Long-Term Ethanol Exposure Impairs Neuronal Differentiation of Human Neuroblastoma Cells Involving Neurotrophin-Mediated Intracellular Signaling and in Particular Protein Kinase C.
Alcohol Clin Exp Res. 2008 Dec 19;
Authors: Hellmann J, Rommelspacher H, Wernicke C
Background: Revealing the molecular changes in chronic ethanol-impaired neuronal differentiation may be of great importance for understanding ethanol-related pathology in embryonic development but also in the adult brain. In this study, both acute and long-term effects of ethanol on neuronal differentiation of human neuroblastoma cells were investigated. We focused on several aspects of brain-derived neurotrophic factor (BDNF) signaling because BDNF activates the extracellular signal-regulated kinase (ERK) cascade, promoting neuronal differentiation including neurite outgrowth. Methods: The effects of ethanol exposure on morphological differentiation, cellular density, neuronal marker proteins, basal ERK activity, and ERK responsiveness to BDNF were measured over 2 to 4 weeks. qRT-PCR and Western blotting were performed to investigate the expression of neurotrophin receptor tyrosin kinase B (TrkB), members of the ERK-cascade, protein kinase C (PKC) isoforms and Raf-Kinase-Inhibitor-Protein (RKIP). Results: Chronic ethanol interfered with the development of a neuronal network consisting of cell clusters and neuritic bundles. Furthermore, neuronal and synaptic markers were reduced, indicating impaired neuronal differentiation. BDNF-mediated activation of the ERK cascade was found to be continuously impaired by ethanol. This could not be explained by expressional changes monitored for TrkB, Raf-1, MEK, and ERK. However, BDNF also activates PKC signaling which involves RKIP, which finally leads to ERK activation as well. Therefore, we hypothesized that ethanol impairs this branch of BDNF signaling. Indeed, both PKC and RKIP were significantly down-regulated. Conclusions: Chronic ethanol exposure impaired neuronal differentiation of neuroblastoma cells and BDNF signaling, particularly the PKC-dependent branch. RKIP, acting as a signaling switch at the merge of the PKC cascade and the Raf/MEK/ERK cascade, was associated with neuronal differentiation and significantly reduced in ethanol treatment. Moreover, PKC expression itself was even more strongly reduced. In contrast, members of the Raf-1/MEK/ERK cascade were less affected and the observed changes were not associated with impaired differentiation. Thus, reduced RKIP and PKC levels and subsequently reduced positive feedback on ERK activation provide an explanation for the striking effects of long-term ethanol exposure on BDNF signal transduction and neuronal differentiation, respectively.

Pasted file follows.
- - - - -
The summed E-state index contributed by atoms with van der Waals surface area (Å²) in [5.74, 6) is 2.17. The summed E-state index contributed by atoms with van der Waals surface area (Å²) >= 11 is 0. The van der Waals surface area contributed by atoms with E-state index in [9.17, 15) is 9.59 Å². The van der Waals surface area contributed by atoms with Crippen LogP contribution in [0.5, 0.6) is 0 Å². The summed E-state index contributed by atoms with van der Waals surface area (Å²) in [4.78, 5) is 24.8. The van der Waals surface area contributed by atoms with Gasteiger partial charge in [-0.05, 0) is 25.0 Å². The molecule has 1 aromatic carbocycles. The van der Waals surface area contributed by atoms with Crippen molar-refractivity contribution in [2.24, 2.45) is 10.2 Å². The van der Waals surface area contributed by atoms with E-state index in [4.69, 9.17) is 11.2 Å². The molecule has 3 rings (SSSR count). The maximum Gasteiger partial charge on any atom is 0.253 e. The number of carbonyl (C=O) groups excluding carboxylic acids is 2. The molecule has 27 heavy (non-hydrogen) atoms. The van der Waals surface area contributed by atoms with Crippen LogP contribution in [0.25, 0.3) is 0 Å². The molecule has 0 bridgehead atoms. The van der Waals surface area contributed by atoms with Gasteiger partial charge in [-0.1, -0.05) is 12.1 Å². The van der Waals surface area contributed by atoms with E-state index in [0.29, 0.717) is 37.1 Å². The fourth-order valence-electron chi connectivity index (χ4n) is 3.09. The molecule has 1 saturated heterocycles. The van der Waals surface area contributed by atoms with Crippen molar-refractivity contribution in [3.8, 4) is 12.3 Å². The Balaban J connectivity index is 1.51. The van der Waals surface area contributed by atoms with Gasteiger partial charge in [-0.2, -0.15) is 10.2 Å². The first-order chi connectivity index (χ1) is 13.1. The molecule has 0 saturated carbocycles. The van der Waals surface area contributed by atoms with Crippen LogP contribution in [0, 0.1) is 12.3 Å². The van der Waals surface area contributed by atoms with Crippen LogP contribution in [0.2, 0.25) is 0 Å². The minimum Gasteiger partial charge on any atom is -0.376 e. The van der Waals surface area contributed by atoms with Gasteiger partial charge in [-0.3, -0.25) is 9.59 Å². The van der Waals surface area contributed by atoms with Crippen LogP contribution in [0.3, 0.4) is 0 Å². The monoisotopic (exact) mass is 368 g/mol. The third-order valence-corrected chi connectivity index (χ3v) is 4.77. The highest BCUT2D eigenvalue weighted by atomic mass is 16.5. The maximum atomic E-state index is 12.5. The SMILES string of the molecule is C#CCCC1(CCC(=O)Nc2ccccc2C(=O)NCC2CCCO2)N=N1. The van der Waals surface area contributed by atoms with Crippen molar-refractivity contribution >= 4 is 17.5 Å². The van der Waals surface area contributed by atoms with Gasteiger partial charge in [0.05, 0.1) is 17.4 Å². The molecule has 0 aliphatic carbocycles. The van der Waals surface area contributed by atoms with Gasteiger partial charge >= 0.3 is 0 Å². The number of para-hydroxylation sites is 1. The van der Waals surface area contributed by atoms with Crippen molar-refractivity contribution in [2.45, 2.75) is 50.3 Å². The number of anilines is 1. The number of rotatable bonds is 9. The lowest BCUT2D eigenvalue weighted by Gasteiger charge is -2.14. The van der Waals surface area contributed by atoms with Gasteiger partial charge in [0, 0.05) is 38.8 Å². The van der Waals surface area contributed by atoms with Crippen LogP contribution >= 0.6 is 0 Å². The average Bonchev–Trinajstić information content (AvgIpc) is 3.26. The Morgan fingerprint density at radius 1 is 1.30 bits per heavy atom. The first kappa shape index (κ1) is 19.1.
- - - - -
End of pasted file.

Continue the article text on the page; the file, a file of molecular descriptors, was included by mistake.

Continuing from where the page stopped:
PMID: 19120063 [PubMed - as supplied by publisher]